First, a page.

Welcome to the Land of Promise

26 August 2013

What if you lived in a place where only a handful of poorly paid jobs were available? What if you had to send your child to work because you couldn’t make enough money to support your family despite working very long hours? What if a secure contract with benefits was no more than a pipedream? Welcome to the Land of Promise: the island of Mindanao in the Philippines and one of the world’s largest pineapple producers.

Mindanao is often referred to as the ‘Land of Promise’ because of its tropical climate and fertile soil. The Philippine government has recognised this, and has a strategy to encourage the agricultural sector to focus on a few cash crops, such as bananas, coffee and pineapple, to take advantage of global export markets. This has led to favourable conditions for large multinational companies operating there.

Instead of such conditions bringing development and prosperity to Mindanao, the bulk of the profits are made by foreign supermarkets, brand owners and their shareholders; while the people of Mindanao are trapped in a vicious circle of poverty and dependence on foreign interests.

As we have seen in many of the BRICS countries, trade represents the fastest and most effective route out of poverty. But true development is only possible if global companies take responsibility to ensure that they are not exploiting workers and stripping assets in the countries where they operate.

The pineapple sector does have a lot of potential to provide a strong economy for the island and secure incomes for its workers, but instead the profit goes into the coffers of supermarkets, many of whom pepper the Fortune 500 list, indicating that they are amongst the highest revenue generators in the world.

Supermarkets as a sector are forcing their suppliers to bear the risk for their special offers, such as buy one get one free, or 50% deals. They use their huge buying power to get their suppliers to agree to contracts that allow the supermarkets to walk away at any stage, even after the products have arrived in their stores.

Fairfood says enough. In the same way that global clothing brands have rightfully been held responsible for the sweatshop conditions suffered by factory workers in their supply chain, Fairfood thinks that it is about time the global supermarkets are also held to account for what happens in their food supply chains.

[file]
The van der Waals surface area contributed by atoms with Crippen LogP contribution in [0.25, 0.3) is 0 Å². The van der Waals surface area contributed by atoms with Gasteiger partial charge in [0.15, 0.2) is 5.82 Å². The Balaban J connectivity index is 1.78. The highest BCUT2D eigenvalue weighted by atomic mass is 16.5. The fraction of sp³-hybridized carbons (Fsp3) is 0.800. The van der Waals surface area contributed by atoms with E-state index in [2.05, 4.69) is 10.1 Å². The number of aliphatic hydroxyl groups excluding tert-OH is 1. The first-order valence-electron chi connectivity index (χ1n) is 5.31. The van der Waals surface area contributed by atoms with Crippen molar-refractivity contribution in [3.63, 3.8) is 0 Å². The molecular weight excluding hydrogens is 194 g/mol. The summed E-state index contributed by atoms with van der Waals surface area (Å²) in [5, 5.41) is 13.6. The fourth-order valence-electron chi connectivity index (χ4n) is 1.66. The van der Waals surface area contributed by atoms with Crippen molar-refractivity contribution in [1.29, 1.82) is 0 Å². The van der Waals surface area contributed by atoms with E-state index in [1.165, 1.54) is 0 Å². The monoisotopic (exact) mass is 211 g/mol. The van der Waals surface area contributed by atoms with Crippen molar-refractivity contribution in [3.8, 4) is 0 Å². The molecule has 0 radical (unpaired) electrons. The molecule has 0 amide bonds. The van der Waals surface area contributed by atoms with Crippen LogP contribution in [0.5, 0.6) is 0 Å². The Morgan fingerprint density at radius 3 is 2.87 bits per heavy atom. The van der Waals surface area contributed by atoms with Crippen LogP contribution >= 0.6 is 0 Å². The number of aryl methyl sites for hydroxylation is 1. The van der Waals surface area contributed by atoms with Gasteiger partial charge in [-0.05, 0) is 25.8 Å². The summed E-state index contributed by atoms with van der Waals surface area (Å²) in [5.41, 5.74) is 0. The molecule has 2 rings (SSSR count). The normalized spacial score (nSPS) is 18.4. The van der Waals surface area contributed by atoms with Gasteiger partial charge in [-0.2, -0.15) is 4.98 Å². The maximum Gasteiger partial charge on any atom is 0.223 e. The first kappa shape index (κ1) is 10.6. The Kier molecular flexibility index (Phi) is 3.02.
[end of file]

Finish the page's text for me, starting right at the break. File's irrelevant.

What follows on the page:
In an industry worth $2bn annually there is no excuse for the low wages, lack of job security, poverty and child labour we see in the pineapple sector in Mindanao. Fairfood demands that the supermarkets in the US and the EU stop stripping profits and step up to take responsibility for ensuring that these workers get a living wage, so that their children do not have to work on the plantations, and can stay in full time education.

Supermarkets can really drive the change in the whole industry; they can start by looking at their contracts with their suppliers. In the same way that they can currently stipulate who takes the financial risk in the relationship with their suppliers, it would be easy enough to stipulate no child labour may be used in their supply chains and that they expect to see the suppliers taking steps to end irregular work, by offering their labourers contracts that stipulate their hours and working conditions. Once these conditions are in place, workers can legally negotiate for improved conditions.

The proposed changes must be coupled with spot checks on other contracts as part of the general procurement process, because without such checks, the supermarkets cannot say definitively that they are doing what is necessary to ensure the rights of the workers in their supply chains. But this is where NGOs like Fairfood will also play a role, by playing our part as watchdog to ensure that what these companies are claiming in their CSR policies are actually being carried out on the ground.

The gap between the rich and poor has been increasing globally with the rich getting richer off the cheap labour of poor workers. In the 21st century it is unacceptable for multinationals to continue to reap huge profits and pass the blame for labour rights infringements. Fairfood is pushing for an end to this intolerable situation to start in the food sector, and where better to start than in Mindanao?